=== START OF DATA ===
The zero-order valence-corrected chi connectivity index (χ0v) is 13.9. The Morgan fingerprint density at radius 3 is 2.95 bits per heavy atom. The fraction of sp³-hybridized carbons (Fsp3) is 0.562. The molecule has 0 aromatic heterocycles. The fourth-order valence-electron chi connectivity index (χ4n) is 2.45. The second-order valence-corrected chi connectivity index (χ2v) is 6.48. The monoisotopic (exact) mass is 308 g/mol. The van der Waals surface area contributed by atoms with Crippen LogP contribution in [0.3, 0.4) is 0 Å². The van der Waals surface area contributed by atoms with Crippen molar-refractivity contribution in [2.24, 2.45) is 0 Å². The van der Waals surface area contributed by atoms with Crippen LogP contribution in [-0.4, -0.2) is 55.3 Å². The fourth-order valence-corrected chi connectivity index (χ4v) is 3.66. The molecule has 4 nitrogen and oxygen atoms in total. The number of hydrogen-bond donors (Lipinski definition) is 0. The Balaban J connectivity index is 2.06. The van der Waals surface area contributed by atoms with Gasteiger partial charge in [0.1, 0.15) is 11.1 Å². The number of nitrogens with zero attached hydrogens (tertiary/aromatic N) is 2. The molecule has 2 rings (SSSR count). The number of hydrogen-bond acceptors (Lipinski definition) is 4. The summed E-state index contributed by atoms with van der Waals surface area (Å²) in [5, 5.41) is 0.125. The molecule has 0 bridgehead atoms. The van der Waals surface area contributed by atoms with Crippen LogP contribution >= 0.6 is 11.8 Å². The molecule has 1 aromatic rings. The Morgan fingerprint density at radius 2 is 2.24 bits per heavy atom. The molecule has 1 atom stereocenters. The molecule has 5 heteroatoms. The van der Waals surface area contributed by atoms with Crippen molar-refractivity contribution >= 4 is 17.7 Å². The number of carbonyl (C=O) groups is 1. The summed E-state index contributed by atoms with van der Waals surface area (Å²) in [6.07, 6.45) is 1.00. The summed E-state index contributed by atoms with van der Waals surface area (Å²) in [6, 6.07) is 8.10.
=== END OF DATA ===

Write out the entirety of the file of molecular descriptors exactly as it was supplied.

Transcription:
The zero-order valence-corrected chi connectivity index (χ0v) is 13.9. The Morgan fingerprint density at radius 3 is 2.95 bits per heavy atom. The fraction of sp³-hybridized carbons (Fsp3) is 0.562. The molecule has 0 aromatic heterocycles. The fourth-order valence-electron chi connectivity index (χ4n) is 2.45. The second-order valence-corrected chi connectivity index (χ2v) is 6.48. The monoisotopic (exact) mass is 308 g/mol. The van der Waals surface area contributed by atoms with Crippen LogP contribution in [0.3, 0.4) is 0 Å². The van der Waals surface area contributed by atoms with Crippen molar-refractivity contribution in [2.24, 2.45) is 0 Å². The van der Waals surface area contributed by atoms with Crippen LogP contribution in [-0.4, -0.2) is 55.3 Å². The fourth-order valence-corrected chi connectivity index (χ4v) is 3.66. The molecule has 4 nitrogen and oxygen atoms in total. The number of hydrogen-bond donors (Lipinski definition) is 0. The Balaban J connectivity index is 2.06. The van der Waals surface area contributed by atoms with Gasteiger partial charge in [0.1, 0.15) is 11.1 Å². The number of nitrogens with zero attached hydrogens (tertiary/aromatic N) is 2. The molecule has 2 rings (SSSR count). The number of hydrogen-bond acceptors (Lipinski definition) is 4. The summed E-state index contributed by atoms with van der Waals surface area (Å²) in [5, 5.41) is 0.125. The molecule has 0 bridgehead atoms. The van der Waals surface area contributed by atoms with Crippen LogP contribution >= 0.6 is 11.8 Å². The molecule has 1 aromatic rings. The Morgan fingerprint density at radius 2 is 2.24 bits per heavy atom. The molecule has 1 atom stereocenters. The molecule has 5 heteroatoms. The van der Waals surface area contributed by atoms with Crippen molar-refractivity contribution >= 4 is 17.7 Å². The number of carbonyl (C=O) groups is 1. The summed E-state index contributed by atoms with van der Waals surface area (Å²) in [6.07, 6.45) is 1.00. The summed E-state index contributed by atoms with van der Waals surface area (Å²) in [6, 6.07) is 8.10.